Celebrating Black Excellence: An Interactive Workshop On Mental Health, Hip-Hop, And Identity

Celebrating Black Excellence: An Interactive Workshop On Mental Health, Hip-Hop, And Identity

Celebrating Black Excellence: An Interactive Workshop On Mental Health, Hip-Hop, And Identity

“The intersection of identity and hip-hop culture offers an entry point to discuss and engage with mental health in a way that is not often considered or explored.” —Crystal Leigh Endsley

Recognizing the need to remove the stigma surrounding mental health, particularly in communities of color, and as part of our Black History Month series of events, John Jay College hosted Mental Health, Hip-Hip, and Identity, on February 24. The interactive workshop, co-sponsored by the Africana Studies department, the Women's Center for Gender Justice, and the Center for Student Involvement and Leadership, sought to encourage our students to talk about mental health and wellness by using hip-hop as a tool. “The issue of mental health is critically important for everyone to think about, and especially for the students we serve here at John Jay,” said Crystal Leigh Endsley, Ph.D., Associate Professor of Africana Studies, adding that hosting the event during Black History Month was intentional. “The intersection of identity and hip-hop culture offers an entry point to discuss and engage with mental health in a way that is not often considered or explored. Hip-hop reaches and reflects the African diaspora; and, there is a stigma in communities of color about seeking support for mental health maintenance. We’re passionate about students exploring these issues and advocating for their well-being.”

(left to right) Ian Levy, Assistant Professor, Manhattan College; Edmund Adjapong, Professor, Seton Hall University; Lauren Kelly, Assistant Professor, Rutgers University; Crystal Endsley, Assistant Professor, John Jay; and Erin Thompson, Associate Professor, John Jay
(left to right) Ian Levy, Assistant Professor, Manhattan College; Edmund Adjapong, Professor, Seton Hall University; Lauren Kelly, Assistant Professor, Rutgers University; Crystal Endsley, Assistant Professor, John Jay; and Erin Thompson, Associate Professor, John Jay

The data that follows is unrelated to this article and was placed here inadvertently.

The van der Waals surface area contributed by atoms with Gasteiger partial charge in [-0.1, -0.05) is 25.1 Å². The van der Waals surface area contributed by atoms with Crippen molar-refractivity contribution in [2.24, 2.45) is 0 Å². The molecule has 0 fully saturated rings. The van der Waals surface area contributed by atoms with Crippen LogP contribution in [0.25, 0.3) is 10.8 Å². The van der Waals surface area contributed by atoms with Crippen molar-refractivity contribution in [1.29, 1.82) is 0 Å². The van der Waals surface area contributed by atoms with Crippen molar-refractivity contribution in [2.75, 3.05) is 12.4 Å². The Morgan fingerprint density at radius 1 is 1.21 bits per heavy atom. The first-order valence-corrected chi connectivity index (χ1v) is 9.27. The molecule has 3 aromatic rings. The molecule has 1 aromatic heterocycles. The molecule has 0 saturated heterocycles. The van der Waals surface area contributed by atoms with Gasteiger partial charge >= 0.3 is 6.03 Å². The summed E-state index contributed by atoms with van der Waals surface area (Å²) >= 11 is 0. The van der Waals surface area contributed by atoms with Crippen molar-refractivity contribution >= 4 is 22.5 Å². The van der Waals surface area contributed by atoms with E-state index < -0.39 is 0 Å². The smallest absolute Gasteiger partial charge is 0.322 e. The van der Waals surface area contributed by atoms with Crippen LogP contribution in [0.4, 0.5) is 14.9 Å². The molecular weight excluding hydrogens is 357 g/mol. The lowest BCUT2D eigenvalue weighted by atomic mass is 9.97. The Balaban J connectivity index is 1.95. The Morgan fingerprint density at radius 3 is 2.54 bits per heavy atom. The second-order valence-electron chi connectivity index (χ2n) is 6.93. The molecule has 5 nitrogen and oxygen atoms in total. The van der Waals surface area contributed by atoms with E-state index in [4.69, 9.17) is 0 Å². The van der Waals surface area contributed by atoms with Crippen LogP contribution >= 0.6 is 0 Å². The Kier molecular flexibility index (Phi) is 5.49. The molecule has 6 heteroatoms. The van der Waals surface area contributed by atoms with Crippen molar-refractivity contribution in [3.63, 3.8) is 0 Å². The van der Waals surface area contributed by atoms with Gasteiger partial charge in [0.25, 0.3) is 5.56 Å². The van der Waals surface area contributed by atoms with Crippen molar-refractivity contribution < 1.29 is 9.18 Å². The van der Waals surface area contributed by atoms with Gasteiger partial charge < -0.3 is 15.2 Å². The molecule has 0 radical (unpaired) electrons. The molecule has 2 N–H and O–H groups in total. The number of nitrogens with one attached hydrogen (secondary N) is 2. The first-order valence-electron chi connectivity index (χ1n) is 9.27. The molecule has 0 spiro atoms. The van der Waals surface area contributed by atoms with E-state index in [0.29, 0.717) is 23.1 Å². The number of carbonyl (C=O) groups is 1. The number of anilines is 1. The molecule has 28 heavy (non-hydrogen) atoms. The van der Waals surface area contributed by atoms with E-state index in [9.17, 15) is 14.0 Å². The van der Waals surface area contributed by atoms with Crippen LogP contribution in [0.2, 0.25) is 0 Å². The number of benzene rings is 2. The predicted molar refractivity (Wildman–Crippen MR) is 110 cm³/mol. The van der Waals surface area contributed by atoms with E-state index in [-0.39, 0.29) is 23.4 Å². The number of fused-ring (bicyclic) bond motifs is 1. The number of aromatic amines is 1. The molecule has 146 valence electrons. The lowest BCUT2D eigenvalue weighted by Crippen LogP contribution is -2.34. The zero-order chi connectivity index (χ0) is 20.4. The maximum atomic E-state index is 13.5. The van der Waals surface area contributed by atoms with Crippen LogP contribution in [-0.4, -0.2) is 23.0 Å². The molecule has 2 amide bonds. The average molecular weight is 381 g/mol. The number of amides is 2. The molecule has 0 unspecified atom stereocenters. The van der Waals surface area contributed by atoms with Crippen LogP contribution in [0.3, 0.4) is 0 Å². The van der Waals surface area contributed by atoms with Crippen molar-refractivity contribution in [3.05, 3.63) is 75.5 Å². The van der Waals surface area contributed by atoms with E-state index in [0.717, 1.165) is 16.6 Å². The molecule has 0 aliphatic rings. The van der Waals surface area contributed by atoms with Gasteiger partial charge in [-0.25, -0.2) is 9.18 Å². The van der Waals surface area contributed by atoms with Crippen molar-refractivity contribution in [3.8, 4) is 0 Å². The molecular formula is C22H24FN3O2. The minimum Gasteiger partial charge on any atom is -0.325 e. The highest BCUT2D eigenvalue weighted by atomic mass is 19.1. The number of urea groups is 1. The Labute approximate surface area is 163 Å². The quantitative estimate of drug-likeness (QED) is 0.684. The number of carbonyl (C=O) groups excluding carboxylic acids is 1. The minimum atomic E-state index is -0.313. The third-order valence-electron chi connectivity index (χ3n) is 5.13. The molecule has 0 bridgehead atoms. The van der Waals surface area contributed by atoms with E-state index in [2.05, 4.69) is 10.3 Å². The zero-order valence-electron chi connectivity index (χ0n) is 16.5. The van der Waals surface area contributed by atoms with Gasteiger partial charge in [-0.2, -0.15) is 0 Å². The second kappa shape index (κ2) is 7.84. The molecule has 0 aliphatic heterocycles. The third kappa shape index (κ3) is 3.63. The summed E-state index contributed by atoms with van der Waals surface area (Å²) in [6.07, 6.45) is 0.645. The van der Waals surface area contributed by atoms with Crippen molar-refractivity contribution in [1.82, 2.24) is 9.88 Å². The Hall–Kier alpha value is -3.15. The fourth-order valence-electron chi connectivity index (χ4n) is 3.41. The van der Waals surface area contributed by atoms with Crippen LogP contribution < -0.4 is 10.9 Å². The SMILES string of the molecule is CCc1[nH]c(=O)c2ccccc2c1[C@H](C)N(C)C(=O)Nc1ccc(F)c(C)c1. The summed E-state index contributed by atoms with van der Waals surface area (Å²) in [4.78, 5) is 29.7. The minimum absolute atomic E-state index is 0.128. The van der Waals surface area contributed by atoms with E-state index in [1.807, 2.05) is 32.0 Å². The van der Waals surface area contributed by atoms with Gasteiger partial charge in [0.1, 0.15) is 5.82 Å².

During the workshop, students were guided by three hip-hop education scholars and writers—Ian Levy, Ph.D., Assistant Professor, Manhattan College; Lauren Kelly, Ph.D., Assistant Professor, Rutgers University; and Edmund Adjapong, Ph.D., Professor, Seton Hall University—to explore how hip-hop music and culture can shape identity, provide insight into people’s lives, and serve as an outlet for feelings, thoughts, and emotions.

Students writing their responses
Students writing their responses 

After breaking into groups, students were asked to walk around Moot Court and answer questions that were taped to the walls. The exercise, called “Write Around the Room” was meant to get students thinking about how they define mental health and wellness. Questions included: What is mental health? What does it look like to be mentally well? What does it look like to be mentally unwell? And, what can we do to cultivate mental wellness in ourselves? Students were then encouraged to choose two responses and elaborate on why it resonated with them. Tianna Armstrong ’23, a freshman from Queens, New York, spoke about the importance of getting enough sleep and exercise for one’s health and well-being.